Donald Trump promises to be one of the most controversial presidents in American history. He hasn’t even been sworn into office yet, and people already either love him or hate him with a passion. His election has sharply deepened the great divide already afflicting this country.

So people will judge his presidential actions according to their own prejudices and preconceptions, and that’s too bad. Like every other president, Trump deserves the benefit of the doubt until we see what he actually does with the office and objectively consider it.

We can learn most of what we need to know by paying close attention to Trump’s first 100 days in office. That time span has been used to grade the initial performances of past presidents and it can be used that way for Trump as well.

One thing we will learn is simply whether he’s keeping his campaign promises, if he introduces the plans and programs he has said he would. And we will learn how effective he is in getting his legislative priorities approved.

Of course, even if we rate him highly for sticking to his agenda and getting it enacted, that doesn’t mean we agree with his priorities. That’s another thing we will learn — whether we think on balance he will be good for the country or not.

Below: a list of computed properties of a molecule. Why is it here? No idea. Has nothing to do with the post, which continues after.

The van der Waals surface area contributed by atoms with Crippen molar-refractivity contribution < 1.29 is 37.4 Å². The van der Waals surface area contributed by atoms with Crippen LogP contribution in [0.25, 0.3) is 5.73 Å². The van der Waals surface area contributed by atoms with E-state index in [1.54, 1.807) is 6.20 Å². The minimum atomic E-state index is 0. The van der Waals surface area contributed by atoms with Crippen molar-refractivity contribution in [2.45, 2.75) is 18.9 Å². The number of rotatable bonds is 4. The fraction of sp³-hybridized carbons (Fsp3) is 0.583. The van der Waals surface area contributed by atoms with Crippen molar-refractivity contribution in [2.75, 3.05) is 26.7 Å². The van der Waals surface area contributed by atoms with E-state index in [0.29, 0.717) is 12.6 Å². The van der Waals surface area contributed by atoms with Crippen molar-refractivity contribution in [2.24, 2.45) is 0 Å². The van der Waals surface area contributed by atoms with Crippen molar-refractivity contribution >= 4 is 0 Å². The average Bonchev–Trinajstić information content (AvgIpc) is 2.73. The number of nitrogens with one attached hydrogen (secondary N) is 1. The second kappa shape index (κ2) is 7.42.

And we should learn something about Trump that we didn’t need to learn about other presidents in their first 100 days: Just what he stands for. Even before they took the oath of office, we knew pretty much where other presidents were coming from. We knew that Ronald Reagan was a conservative and that Barack Obama was a liberal. With the exception of Dwight Eisenhower, our modern presidents have spent a lifetime honing their political beliefs and shaping them into public messages.

All we know about Donald Trump is what he has said in the last couple of years, and his statements have been all over the political map. All we can say for certain about him is that he will take a businessman’s pragmatism to the White House. He wants to win whatever deal he is in.

Give the limits of Twitter, we are not likely to discern a guiding principle or core beliefs from Trump’s 140-character outbursts. People need to stop reacting so much to what Trump says and get ready to pay attention to what he does.